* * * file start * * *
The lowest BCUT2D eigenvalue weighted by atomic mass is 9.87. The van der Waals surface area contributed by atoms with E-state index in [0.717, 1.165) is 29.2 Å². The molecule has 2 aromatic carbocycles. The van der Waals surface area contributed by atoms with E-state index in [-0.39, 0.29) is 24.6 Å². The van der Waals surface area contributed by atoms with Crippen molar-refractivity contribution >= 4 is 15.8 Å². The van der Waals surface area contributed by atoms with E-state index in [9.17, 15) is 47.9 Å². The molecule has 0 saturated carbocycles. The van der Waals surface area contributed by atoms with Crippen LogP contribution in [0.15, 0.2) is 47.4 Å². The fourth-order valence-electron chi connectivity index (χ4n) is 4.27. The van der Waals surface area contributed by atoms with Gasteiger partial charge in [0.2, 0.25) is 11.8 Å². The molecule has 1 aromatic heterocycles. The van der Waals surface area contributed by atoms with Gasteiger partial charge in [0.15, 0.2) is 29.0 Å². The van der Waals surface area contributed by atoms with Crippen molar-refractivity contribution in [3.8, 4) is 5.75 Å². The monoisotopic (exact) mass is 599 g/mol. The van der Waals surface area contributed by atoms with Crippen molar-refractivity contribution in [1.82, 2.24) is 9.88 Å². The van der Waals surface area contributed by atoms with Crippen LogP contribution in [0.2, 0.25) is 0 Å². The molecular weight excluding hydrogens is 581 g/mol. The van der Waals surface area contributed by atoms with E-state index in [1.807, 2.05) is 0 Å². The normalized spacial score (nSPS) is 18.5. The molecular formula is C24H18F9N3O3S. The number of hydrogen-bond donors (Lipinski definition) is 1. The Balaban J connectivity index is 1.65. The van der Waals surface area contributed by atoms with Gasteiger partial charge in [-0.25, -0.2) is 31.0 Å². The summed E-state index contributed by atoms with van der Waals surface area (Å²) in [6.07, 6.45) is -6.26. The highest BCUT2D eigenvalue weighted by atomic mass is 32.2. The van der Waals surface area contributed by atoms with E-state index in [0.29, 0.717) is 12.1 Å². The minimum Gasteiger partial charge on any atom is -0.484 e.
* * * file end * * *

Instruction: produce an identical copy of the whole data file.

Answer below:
The lowest BCUT2D eigenvalue weighted by atomic mass is 9.87. The van der Waals surface area contributed by atoms with E-state index in [0.717, 1.165) is 29.2 Å². The molecule has 2 aromatic carbocycles. The van der Waals surface area contributed by atoms with E-state index in [-0.39, 0.29) is 24.6 Å². The van der Waals surface area contributed by atoms with Crippen molar-refractivity contribution >= 4 is 15.8 Å². The van der Waals surface area contributed by atoms with E-state index in [9.17, 15) is 47.9 Å². The molecule has 0 saturated carbocycles. The van der Waals surface area contributed by atoms with Crippen LogP contribution in [0.15, 0.2) is 47.4 Å². The fourth-order valence-electron chi connectivity index (χ4n) is 4.27. The van der Waals surface area contributed by atoms with Gasteiger partial charge in [0.2, 0.25) is 11.8 Å². The molecule has 1 aromatic heterocycles. The van der Waals surface area contributed by atoms with Gasteiger partial charge in [0.15, 0.2) is 29.0 Å². The van der Waals surface area contributed by atoms with Crippen molar-refractivity contribution in [3.8, 4) is 5.75 Å². The monoisotopic (exact) mass is 599 g/mol. The van der Waals surface area contributed by atoms with Crippen molar-refractivity contribution in [1.82, 2.24) is 9.88 Å². The van der Waals surface area contributed by atoms with Crippen LogP contribution in [0.2, 0.25) is 0 Å². The molecular weight excluding hydrogens is 581 g/mol. The van der Waals surface area contributed by atoms with E-state index in [1.807, 2.05) is 0 Å². The normalized spacial score (nSPS) is 18.5. The molecular formula is C24H18F9N3O3S. The number of hydrogen-bond donors (Lipinski definition) is 1. The Balaban J connectivity index is 1.65. The van der Waals surface area contributed by atoms with Gasteiger partial charge in [-0.25, -0.2) is 31.0 Å². The summed E-state index contributed by atoms with van der Waals surface area (Å²) in [6.07, 6.45) is -6.26. The highest BCUT2D eigenvalue weighted by atomic mass is 32.2. The van der Waals surface area contributed by atoms with E-state index in [0.29, 0.717) is 12.1 Å². The minimum Gasteiger partial charge on any atom is -0.484 e.